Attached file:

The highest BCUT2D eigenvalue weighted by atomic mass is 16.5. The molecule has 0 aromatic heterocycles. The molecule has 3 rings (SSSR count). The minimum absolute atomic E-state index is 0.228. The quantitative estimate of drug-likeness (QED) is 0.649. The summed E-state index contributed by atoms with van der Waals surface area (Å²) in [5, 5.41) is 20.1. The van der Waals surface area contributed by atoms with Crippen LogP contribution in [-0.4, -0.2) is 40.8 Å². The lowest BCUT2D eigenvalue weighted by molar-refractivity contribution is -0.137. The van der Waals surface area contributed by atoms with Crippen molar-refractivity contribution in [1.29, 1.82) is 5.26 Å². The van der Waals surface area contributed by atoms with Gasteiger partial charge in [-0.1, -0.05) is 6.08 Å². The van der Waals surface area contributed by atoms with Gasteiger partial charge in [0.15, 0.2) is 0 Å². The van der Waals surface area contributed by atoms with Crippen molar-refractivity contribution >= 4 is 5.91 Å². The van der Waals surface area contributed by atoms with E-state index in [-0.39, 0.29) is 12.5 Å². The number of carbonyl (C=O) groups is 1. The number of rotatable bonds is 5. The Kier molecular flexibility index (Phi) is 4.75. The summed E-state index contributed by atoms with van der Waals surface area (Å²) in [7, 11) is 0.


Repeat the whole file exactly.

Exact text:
The highest BCUT2D eigenvalue weighted by atomic mass is 16.5. The molecule has 0 aromatic heterocycles. The molecule has 3 rings (SSSR count). The minimum absolute atomic E-state index is 0.228. The quantitative estimate of drug-likeness (QED) is 0.649. The summed E-state index contributed by atoms with van der Waals surface area (Å²) in [5, 5.41) is 20.1. The van der Waals surface area contributed by atoms with Crippen LogP contribution in [-0.4, -0.2) is 40.8 Å². The lowest BCUT2D eigenvalue weighted by molar-refractivity contribution is -0.137. The van der Waals surface area contributed by atoms with Crippen molar-refractivity contribution in [1.29, 1.82) is 5.26 Å². The van der Waals surface area contributed by atoms with Gasteiger partial charge in [-0.1, -0.05) is 6.08 Å². The van der Waals surface area contributed by atoms with Gasteiger partial charge in [0.15, 0.2) is 0 Å². The van der Waals surface area contributed by atoms with Crippen molar-refractivity contribution >= 4 is 5.91 Å². The van der Waals surface area contributed by atoms with E-state index in [-0.39, 0.29) is 12.5 Å². The number of carbonyl (C=O) groups is 1. The number of rotatable bonds is 5. The Kier molecular flexibility index (Phi) is 4.75. The summed E-state index contributed by atoms with van der Waals surface area (Å²) in [7, 11) is 0.